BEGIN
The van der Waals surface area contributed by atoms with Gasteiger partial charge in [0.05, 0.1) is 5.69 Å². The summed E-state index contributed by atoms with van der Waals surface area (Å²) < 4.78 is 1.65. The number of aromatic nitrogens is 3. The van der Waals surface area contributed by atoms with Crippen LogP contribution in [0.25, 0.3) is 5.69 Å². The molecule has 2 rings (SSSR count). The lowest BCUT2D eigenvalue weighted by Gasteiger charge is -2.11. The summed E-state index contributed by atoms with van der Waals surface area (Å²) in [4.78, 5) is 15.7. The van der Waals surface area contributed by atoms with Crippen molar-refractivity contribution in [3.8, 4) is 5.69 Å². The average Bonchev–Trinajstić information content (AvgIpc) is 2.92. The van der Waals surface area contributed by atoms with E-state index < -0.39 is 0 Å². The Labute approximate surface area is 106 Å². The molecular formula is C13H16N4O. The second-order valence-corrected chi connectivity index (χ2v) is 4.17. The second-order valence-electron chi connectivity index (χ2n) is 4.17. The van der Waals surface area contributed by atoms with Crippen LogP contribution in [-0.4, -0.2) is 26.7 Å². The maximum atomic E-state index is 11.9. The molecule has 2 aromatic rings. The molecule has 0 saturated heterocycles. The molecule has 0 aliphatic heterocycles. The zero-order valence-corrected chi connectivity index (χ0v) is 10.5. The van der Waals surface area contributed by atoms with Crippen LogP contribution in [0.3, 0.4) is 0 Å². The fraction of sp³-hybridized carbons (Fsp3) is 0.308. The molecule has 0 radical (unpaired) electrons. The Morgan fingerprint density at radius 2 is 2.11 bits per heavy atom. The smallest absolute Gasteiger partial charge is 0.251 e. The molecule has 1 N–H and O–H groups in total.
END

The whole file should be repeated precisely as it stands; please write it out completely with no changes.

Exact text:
The van der Waals surface area contributed by atoms with Gasteiger partial charge in [0.05, 0.1) is 5.69 Å². The summed E-state index contributed by atoms with van der Waals surface area (Å²) < 4.78 is 1.65. The number of aromatic nitrogens is 3. The van der Waals surface area contributed by atoms with Crippen LogP contribution in [0.25, 0.3) is 5.69 Å². The molecule has 2 rings (SSSR count). The lowest BCUT2D eigenvalue weighted by Gasteiger charge is -2.11. The summed E-state index contributed by atoms with van der Waals surface area (Å²) in [4.78, 5) is 15.7. The van der Waals surface area contributed by atoms with Crippen molar-refractivity contribution in [3.8, 4) is 5.69 Å². The average Bonchev–Trinajstić information content (AvgIpc) is 2.92. The van der Waals surface area contributed by atoms with E-state index < -0.39 is 0 Å². The Labute approximate surface area is 106 Å². The molecular formula is C13H16N4O. The second-order valence-corrected chi connectivity index (χ2v) is 4.17. The second-order valence-electron chi connectivity index (χ2n) is 4.17. The van der Waals surface area contributed by atoms with Crippen LogP contribution in [-0.4, -0.2) is 26.7 Å². The maximum atomic E-state index is 11.9. The molecule has 2 aromatic rings. The molecule has 0 saturated heterocycles. The molecule has 0 aliphatic heterocycles. The zero-order valence-corrected chi connectivity index (χ0v) is 10.5. The van der Waals surface area contributed by atoms with Crippen LogP contribution in [0.3, 0.4) is 0 Å². The fraction of sp³-hybridized carbons (Fsp3) is 0.308. The molecule has 0 radical (unpaired) electrons. The Morgan fingerprint density at radius 2 is 2.11 bits per heavy atom. The smallest absolute Gasteiger partial charge is 0.251 e. The molecule has 1 N–H and O–H groups in total.